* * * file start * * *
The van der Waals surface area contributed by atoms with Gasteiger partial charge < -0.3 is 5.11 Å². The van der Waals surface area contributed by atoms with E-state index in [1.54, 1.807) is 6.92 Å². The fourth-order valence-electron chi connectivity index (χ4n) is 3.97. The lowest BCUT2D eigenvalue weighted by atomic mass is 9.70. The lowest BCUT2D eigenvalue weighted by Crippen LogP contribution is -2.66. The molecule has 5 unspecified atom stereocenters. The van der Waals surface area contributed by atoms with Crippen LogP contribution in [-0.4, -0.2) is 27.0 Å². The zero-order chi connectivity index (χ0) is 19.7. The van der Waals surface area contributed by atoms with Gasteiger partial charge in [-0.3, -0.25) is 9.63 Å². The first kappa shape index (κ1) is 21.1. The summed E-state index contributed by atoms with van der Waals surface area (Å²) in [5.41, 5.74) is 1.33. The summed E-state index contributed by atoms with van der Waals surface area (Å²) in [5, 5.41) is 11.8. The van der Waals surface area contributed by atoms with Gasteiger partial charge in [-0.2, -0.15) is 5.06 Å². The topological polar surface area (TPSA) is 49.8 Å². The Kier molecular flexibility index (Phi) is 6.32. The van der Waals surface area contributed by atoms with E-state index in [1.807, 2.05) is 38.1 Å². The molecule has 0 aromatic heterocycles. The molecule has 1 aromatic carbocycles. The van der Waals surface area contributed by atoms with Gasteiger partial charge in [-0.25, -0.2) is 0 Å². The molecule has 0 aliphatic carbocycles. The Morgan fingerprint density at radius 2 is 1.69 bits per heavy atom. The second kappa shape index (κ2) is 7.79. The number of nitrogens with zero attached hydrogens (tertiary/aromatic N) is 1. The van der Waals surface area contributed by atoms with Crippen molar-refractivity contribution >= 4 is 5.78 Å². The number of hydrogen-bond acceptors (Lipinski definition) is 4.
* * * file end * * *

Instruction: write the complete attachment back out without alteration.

The van der Waals surface area contributed by atoms with Gasteiger partial charge < -0.3 is 5.11 Å². The van der Waals surface area contributed by atoms with E-state index in [1.54, 1.807) is 6.92 Å². The fourth-order valence-electron chi connectivity index (χ4n) is 3.97. The lowest BCUT2D eigenvalue weighted by atomic mass is 9.70. The lowest BCUT2D eigenvalue weighted by Crippen LogP contribution is -2.66. The molecule has 5 unspecified atom stereocenters. The van der Waals surface area contributed by atoms with Crippen LogP contribution in [-0.4, -0.2) is 27.0 Å². The zero-order chi connectivity index (χ0) is 19.7. The van der Waals surface area contributed by atoms with Gasteiger partial charge in [-0.3, -0.25) is 9.63 Å². The first kappa shape index (κ1) is 21.1. The summed E-state index contributed by atoms with van der Waals surface area (Å²) in [5.41, 5.74) is 1.33. The summed E-state index contributed by atoms with van der Waals surface area (Å²) in [5, 5.41) is 11.8. The van der Waals surface area contributed by atoms with Gasteiger partial charge in [-0.2, -0.15) is 5.06 Å². The topological polar surface area (TPSA) is 49.8 Å². The Kier molecular flexibility index (Phi) is 6.32. The van der Waals surface area contributed by atoms with E-state index in [1.807, 2.05) is 38.1 Å². The molecule has 0 aromatic heterocycles. The molecule has 1 aromatic carbocycles. The van der Waals surface area contributed by atoms with Gasteiger partial charge in [-0.25, -0.2) is 0 Å². The molecule has 0 aliphatic carbocycles. The Morgan fingerprint density at radius 2 is 1.69 bits per heavy atom. The second kappa shape index (κ2) is 7.79. The number of nitrogens with zero attached hydrogens (tertiary/aromatic N) is 1. The van der Waals surface area contributed by atoms with Crippen molar-refractivity contribution >= 4 is 5.78 Å². The number of hydrogen-bond acceptors (Lipinski definition) is 4.